The advent of various network abstractions has meant many day-to-day networking tasks normally done by network engineers are now done by other teams. What’s left for many networking experts is the remaining high-level design and troubleshooting. In this post, Phil Gervasi unpacks why this change is happening and what it means for network engineers.
In recent years, the rapid development of cloud-based networking, network abstractions such as SD-WAN, and controller-based campus networking has meant that basic, day-to-day network operations have become easier for non-network engineers. The result we’re starting to see today is a sort of consolidation of networking tasks, leading to a need for only a small number of highly skilled network engineers to handle the less frequent heavy lifting of advanced design and troubleshooting.
One of the major drivers of this consolidation is the rise of cloud-based networking, such as AWS and Azure, which provide a centralized platform for network engineers to manage their cloud network infrastructure. The major cloud providers made it very easy for non-network engineers to handle basic networking operations, such as setting up VPNs and configuring firewalls. The major cloud platforms also provide a centralized view of the cloud network, making monitoring and troubleshooting issues easier without having to be a high-level engineer.
Also, think about the development of network abstractions such as SD-WAN and controller-based campus networking. Among other things, SD-WAN abstracts the underlying network infrastructure allowing network engineers to focus less on configuring interfaces and more on the business requirements of the network. Though there’s undoubtedly a technical component to even the most user-friendly SD-WAN, generally, they make it easier for non-network engineers to manage basic networking operations, such as configuring branch office connectivity, simple security policies, remote access VPN, and routing.
In the same way, controller-based campus networking solutions provide a centralized platform for managing campus networks, also making it easier for non-network engineers to handle the more mundane aspects of campus networking. Rather than memorizing many commands and understanding how protocols like STP or BPDU Guard work, engineers can click through templates and menus in a controller to set up their layer 2 networks. The controller abstracts a lot of the very low-level configuration away.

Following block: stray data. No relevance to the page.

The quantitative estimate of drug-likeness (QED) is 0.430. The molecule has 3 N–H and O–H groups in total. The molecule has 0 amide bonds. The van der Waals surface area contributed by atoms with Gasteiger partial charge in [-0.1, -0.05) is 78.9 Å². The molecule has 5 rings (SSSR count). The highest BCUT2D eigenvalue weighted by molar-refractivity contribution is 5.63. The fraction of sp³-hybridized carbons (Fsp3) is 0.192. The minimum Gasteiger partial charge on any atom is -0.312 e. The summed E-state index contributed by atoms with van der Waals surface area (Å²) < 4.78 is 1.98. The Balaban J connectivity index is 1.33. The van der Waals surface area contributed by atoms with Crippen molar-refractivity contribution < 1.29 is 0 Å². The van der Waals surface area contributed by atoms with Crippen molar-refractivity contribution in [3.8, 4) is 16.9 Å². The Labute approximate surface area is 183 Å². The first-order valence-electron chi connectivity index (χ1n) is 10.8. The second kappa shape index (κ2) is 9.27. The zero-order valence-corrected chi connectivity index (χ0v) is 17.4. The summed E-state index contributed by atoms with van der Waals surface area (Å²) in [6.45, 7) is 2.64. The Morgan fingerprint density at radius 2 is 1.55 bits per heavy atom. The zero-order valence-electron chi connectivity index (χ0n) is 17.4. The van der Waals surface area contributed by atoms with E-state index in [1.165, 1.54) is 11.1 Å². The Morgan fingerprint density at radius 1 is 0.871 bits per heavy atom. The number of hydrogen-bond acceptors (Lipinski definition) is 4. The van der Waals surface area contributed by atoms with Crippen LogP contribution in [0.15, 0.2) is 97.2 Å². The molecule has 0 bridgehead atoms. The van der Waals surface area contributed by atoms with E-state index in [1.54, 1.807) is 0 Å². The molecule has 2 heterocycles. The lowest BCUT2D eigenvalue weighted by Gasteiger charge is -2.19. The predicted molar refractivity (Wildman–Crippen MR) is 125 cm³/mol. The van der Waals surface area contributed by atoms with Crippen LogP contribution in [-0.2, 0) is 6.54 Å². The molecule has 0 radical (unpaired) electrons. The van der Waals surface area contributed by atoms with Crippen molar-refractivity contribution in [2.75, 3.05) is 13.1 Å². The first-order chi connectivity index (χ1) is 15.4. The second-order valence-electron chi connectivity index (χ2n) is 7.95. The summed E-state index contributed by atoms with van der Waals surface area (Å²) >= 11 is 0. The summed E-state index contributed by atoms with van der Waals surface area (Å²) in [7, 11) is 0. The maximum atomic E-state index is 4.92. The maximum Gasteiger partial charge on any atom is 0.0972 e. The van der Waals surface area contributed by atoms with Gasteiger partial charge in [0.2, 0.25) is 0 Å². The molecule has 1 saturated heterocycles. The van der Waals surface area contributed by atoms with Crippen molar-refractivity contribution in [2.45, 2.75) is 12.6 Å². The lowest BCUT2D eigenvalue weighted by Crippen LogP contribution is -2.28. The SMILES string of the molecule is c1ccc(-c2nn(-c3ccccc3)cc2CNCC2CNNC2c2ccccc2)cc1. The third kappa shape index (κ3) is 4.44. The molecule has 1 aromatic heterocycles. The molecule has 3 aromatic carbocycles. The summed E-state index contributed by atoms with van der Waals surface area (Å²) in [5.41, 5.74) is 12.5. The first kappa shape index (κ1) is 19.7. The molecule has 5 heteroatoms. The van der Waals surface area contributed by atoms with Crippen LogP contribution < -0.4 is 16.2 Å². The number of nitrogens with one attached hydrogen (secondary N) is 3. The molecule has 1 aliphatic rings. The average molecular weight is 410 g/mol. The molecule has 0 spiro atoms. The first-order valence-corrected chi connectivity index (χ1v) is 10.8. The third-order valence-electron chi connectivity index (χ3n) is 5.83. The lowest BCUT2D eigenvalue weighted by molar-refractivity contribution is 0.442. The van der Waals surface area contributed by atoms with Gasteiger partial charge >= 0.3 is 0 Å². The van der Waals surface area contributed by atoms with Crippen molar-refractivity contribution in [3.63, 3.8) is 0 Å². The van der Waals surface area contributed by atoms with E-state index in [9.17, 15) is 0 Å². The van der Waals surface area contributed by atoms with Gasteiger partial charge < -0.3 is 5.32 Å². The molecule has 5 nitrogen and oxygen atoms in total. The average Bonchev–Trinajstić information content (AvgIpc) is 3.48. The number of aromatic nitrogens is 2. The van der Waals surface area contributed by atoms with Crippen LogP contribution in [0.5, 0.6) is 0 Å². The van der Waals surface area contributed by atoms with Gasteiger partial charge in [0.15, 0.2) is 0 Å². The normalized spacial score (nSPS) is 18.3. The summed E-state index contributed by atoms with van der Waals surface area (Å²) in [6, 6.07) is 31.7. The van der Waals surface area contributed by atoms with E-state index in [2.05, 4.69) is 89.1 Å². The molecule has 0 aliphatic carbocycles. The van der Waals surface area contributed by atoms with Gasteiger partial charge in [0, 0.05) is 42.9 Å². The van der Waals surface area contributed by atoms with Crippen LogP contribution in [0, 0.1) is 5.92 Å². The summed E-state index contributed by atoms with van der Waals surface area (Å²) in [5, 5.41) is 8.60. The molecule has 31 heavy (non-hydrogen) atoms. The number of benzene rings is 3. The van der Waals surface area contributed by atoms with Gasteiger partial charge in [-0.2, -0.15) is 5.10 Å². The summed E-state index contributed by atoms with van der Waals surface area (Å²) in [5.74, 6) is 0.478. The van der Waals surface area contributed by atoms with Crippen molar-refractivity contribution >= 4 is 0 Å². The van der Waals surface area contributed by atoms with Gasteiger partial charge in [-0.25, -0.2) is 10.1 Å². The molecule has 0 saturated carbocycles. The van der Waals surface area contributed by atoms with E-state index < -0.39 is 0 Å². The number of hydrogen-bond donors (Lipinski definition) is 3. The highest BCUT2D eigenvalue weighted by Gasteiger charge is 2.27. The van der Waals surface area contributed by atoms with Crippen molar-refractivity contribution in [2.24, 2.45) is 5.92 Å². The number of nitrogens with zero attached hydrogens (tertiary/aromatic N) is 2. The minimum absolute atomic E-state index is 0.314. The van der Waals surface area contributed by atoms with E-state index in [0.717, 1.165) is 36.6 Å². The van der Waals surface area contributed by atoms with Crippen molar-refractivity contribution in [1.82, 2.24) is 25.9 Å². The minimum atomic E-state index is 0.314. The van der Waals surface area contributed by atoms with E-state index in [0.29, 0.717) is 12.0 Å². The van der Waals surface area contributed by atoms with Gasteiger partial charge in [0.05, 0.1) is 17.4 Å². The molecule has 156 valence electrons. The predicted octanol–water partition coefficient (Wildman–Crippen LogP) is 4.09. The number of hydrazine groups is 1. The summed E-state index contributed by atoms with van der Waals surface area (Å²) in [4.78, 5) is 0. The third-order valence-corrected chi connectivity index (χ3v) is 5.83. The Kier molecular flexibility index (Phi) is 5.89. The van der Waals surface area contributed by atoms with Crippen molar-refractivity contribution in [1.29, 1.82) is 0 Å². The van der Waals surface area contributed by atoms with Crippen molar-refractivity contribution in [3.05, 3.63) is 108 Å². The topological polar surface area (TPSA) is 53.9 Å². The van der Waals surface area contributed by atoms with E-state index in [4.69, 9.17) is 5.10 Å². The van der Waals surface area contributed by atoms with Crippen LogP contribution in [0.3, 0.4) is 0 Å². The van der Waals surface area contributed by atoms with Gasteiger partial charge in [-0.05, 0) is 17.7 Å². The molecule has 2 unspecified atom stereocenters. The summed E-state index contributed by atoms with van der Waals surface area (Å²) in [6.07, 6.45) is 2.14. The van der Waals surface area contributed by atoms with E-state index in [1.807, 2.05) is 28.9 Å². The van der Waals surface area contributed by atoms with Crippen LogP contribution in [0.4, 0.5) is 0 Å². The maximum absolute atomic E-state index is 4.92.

So, what’s left? The consolidation of network engineering has led to a need for only a few highly skilled advanced network engineers. These advanced network engineers are responsible for designing and implementing complex network infrastructure, such as data center and service provider networks. They’ll still need that deep technical understanding of networking beyond the fundamentals when things inevitably (but infrequently) break.
For example, a cloud engineer may be a novice in how encapsulation technologies work. Still, they can use the SD-WAN controller to set up connectivity between their on-prem data center and AWS instance quickly and easily. However, when a problem can’t be solved by simply looking through the controller settings, the high-level networking expert is brought in to analyze packet captures and log to eventually see an MTU mismatch in the configuration.
As much as we, as practicing network engineers, feel like these kinds of problems happen constantly, they really don’t. It just feels that way because it’s all we work on from project to project. In reality, the bulk of network operations activity is mundane configuration and monitoring. This is why I believe that we’re seeing a consolidation of network engineers, at least higher-level ones.
Just like we saw with technologies like BGP go from only on the CCIE exam, then the CCNP exam, and now on the CCNA, the last remaining high-level network engineers will be the experts still being kept around when things really fall apart, while cloud engineers, developers, systems administrators, and so on will be doing the mundane work of simple network operations using whatever UI they’re working in that day.